- Year 2019
- NSF Noyce Award # 1439923
- First Name Julie
- Last Name Bianchini
- Discipline Biology, Chemistry, Math, Physics
Julie Bianchini, University of California, Santa Barbara, email@example.com; Alan Cain, University of California, Santa Barbara, firstname.lastname@example.org; Danika Morgan, University of California, Santa Barbara, email@example.com
Effectively teaching multilingual learners in content areas should be a priority for both beginning teachers and teacher educators, as the number of multilingual learners in U.S. schools has increased 152% in the past 20 years. Indeed, across the U.S., over 11% of all students in K-12 settings are identified as multilingual learners. To teach multilingual learners in ways that align with current reform documents, beginning teachers must be able to recognize and use the diverse cultures, languages, and experiences of their students as resources for instruction in their discipline. Offering secondary science and mathematics methods courses that examine reform-based instruction for multilingual learners is one way teacher education programs can attend to this pressing need.
We begin from the conviction that attending to the resources and needs of multilingual learners is more complex than many of our preservice secondary science and mathematics teachers (PSTs) envision. We see our approach as innovative in that it reflects calls to move beyond lists of uncoordinated scaffolds focused on the teaching of vocabulary to promote implementation of coherent, principle-based instruction. Five key principles of reform-based instruction for multilingual learners informed both the classroom inquiry cycles discussed here and the larger secondary science and mathematics methods courses of which they were a part. These five principles are the following: creating a safe classroom community, valuing and using students’ funds of knowledge, attending to academic language demands and supports, providing rich language opportunities, and engaging students in cognitively demanding tasks.
To help PSTs better understand and use our five principles of effective instruction for multilingual learners, methods instructors asked them to engage in five cycles of inquiry into their classroom practice. Each inquiry cycle took two to three weeks to complete. More specifically, using a graphic organizer, PSTs began by reflecting on what they were already doing in their classroom to address a given principle, what aspect of their practice they intended to investigate to better understand the principle, and what data they planned to collect. Over the course of the next few weeks, they added to the graphic organizer how they analyzed the classroom data they collected, and what they learned about the principles and their classroom practice as a result. These inquiry cycles were discussed during each methods course session ? to first brainstorm what the principle meant and how it might be investigated and later to share what data were collected and what was learned.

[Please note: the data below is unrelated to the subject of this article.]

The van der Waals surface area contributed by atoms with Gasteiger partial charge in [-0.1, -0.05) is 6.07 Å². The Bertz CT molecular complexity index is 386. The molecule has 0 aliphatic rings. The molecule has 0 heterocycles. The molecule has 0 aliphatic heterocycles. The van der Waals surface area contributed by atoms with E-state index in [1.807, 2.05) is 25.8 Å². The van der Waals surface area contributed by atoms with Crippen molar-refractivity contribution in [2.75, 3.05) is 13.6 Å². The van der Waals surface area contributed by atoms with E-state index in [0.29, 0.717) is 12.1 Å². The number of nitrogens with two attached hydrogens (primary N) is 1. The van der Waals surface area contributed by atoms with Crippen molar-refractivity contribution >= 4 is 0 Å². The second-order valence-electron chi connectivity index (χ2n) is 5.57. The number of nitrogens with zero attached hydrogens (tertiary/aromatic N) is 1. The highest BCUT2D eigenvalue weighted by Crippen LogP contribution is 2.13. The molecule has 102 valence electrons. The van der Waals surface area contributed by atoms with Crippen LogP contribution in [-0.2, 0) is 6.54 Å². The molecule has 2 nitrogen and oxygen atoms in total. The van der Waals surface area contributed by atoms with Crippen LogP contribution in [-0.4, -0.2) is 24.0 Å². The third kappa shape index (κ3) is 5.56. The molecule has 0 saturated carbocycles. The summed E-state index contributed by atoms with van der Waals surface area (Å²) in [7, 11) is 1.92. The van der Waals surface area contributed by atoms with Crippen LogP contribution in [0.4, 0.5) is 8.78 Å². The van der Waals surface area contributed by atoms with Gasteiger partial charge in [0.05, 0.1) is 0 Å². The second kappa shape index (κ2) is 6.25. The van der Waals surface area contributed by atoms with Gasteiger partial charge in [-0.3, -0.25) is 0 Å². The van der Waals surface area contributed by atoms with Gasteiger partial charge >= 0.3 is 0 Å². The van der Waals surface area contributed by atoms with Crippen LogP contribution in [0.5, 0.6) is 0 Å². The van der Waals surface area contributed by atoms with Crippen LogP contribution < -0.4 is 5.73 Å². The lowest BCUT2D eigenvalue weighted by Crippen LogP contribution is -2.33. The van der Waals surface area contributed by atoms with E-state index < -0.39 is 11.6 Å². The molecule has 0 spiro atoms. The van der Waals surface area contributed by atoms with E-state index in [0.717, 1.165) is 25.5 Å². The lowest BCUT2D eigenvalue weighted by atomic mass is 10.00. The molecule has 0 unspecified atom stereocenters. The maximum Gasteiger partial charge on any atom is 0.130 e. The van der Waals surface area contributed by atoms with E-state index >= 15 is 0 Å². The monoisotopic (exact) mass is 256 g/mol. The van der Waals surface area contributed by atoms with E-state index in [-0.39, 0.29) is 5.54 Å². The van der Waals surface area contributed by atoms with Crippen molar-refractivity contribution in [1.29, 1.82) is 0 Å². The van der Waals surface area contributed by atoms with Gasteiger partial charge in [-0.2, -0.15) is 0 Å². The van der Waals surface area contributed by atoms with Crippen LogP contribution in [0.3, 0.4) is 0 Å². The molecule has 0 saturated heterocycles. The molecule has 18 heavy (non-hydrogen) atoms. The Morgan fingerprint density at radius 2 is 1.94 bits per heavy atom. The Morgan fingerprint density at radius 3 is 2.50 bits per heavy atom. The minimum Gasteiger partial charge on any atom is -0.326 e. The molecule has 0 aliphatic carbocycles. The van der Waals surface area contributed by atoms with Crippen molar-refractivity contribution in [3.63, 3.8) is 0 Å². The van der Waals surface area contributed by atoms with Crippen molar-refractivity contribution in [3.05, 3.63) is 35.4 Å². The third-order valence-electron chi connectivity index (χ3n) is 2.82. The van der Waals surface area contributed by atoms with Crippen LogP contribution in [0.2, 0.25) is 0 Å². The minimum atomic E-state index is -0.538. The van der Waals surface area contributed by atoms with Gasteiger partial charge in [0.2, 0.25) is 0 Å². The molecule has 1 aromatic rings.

We think these inquiry cycles are innovative and important for two reasons. First, they helped PSTs maintain a focus on multilingual learners throughout their methods course. While many methods courses might attend to multilingual learners on a single day, our courses used a principle-based framework to organize instruction and types of support for multilingual learners. Second, to further strengthen their instructional practice, we encouraged PSTs to investigate these principles in their own classrooms – to try out and collect data on a research-based practice to learn how to better support students’ language and literacy. In future years, we plan to decrease the number of inquiry cycles required so that PSTs have more time to investigate a given principle in greater depth and detail.
As the population of multilingual learners continues to grow across the U.S., there is a clear need for all beginning science and mathematics teachers to be able to support their content learning and language development. In other words, as demographics continue to change, multilingual learners are a student population that all teachers need to be prepared to attend to and engage in their instruction. To help PSTs learn to teach multilingual learners effectively requires creating content methods courses that are systematically organized around principles and that focus specifically on how to meet multilingual learners’ needs. Here, we investigated one type of assignment science and mathematics teacher educators might use to better support their beginning teachers of multilingual learners. Additional research is needed to understand how teacher education programs overall should be structured to support PSTs in effectively working with multilingual learners.